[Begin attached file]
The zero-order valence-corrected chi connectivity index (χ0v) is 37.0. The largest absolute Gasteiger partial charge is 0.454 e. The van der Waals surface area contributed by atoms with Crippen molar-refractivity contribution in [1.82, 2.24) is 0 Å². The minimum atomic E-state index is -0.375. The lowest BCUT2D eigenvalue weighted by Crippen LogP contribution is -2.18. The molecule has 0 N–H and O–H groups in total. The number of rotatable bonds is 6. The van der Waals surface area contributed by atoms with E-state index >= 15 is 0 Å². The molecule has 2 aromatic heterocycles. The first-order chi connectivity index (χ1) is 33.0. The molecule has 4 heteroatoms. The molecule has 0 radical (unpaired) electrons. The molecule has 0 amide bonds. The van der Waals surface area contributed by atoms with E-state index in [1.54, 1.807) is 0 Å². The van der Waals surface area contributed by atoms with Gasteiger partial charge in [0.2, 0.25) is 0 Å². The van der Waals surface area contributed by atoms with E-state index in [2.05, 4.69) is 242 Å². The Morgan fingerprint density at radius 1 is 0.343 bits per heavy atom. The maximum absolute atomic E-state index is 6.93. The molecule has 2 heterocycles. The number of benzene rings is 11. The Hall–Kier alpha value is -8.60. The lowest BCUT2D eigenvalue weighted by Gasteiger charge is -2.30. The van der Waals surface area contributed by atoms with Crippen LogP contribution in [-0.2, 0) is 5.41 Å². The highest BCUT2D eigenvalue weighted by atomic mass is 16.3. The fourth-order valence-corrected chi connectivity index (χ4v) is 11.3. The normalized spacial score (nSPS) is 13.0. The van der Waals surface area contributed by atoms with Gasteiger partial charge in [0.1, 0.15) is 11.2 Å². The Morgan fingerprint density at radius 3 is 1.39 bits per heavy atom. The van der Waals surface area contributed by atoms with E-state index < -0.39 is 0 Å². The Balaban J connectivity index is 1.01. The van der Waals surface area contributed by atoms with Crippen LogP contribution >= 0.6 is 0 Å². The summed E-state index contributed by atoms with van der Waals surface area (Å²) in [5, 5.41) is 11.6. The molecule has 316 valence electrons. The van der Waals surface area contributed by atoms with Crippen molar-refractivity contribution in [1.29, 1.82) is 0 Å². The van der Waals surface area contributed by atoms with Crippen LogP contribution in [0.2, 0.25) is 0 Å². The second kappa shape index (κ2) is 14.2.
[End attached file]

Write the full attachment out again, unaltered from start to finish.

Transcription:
The zero-order valence-corrected chi connectivity index (χ0v) is 37.0. The largest absolute Gasteiger partial charge is 0.454 e. The van der Waals surface area contributed by atoms with Crippen molar-refractivity contribution in [1.82, 2.24) is 0 Å². The minimum atomic E-state index is -0.375. The lowest BCUT2D eigenvalue weighted by Crippen LogP contribution is -2.18. The molecule has 0 N–H and O–H groups in total. The number of rotatable bonds is 6. The van der Waals surface area contributed by atoms with E-state index >= 15 is 0 Å². The molecule has 2 aromatic heterocycles. The first-order chi connectivity index (χ1) is 33.0. The molecule has 4 heteroatoms. The molecule has 0 radical (unpaired) electrons. The molecule has 0 amide bonds. The van der Waals surface area contributed by atoms with E-state index in [1.54, 1.807) is 0 Å². The van der Waals surface area contributed by atoms with Gasteiger partial charge in [0.2, 0.25) is 0 Å². The van der Waals surface area contributed by atoms with E-state index in [2.05, 4.69) is 242 Å². The Morgan fingerprint density at radius 1 is 0.343 bits per heavy atom. The maximum absolute atomic E-state index is 6.93. The molecule has 2 heterocycles. The number of benzene rings is 11. The Hall–Kier alpha value is -8.60. The lowest BCUT2D eigenvalue weighted by Gasteiger charge is -2.30. The van der Waals surface area contributed by atoms with Crippen LogP contribution in [-0.2, 0) is 5.41 Å². The highest BCUT2D eigenvalue weighted by atomic mass is 16.3. The fourth-order valence-corrected chi connectivity index (χ4v) is 11.3. The normalized spacial score (nSPS) is 13.0. The van der Waals surface area contributed by atoms with Gasteiger partial charge in [0.1, 0.15) is 11.2 Å². The Morgan fingerprint density at radius 3 is 1.39 bits per heavy atom. The van der Waals surface area contributed by atoms with E-state index < -0.39 is 0 Å². The Balaban J connectivity index is 1.01. The van der Waals surface area contributed by atoms with Crippen LogP contribution >= 0.6 is 0 Å². The summed E-state index contributed by atoms with van der Waals surface area (Å²) in [5, 5.41) is 11.6. The molecule has 316 valence electrons. The van der Waals surface area contributed by atoms with Crippen molar-refractivity contribution in [1.29, 1.82) is 0 Å². The van der Waals surface area contributed by atoms with Crippen LogP contribution in [0.2, 0.25) is 0 Å². The second kappa shape index (κ2) is 14.2.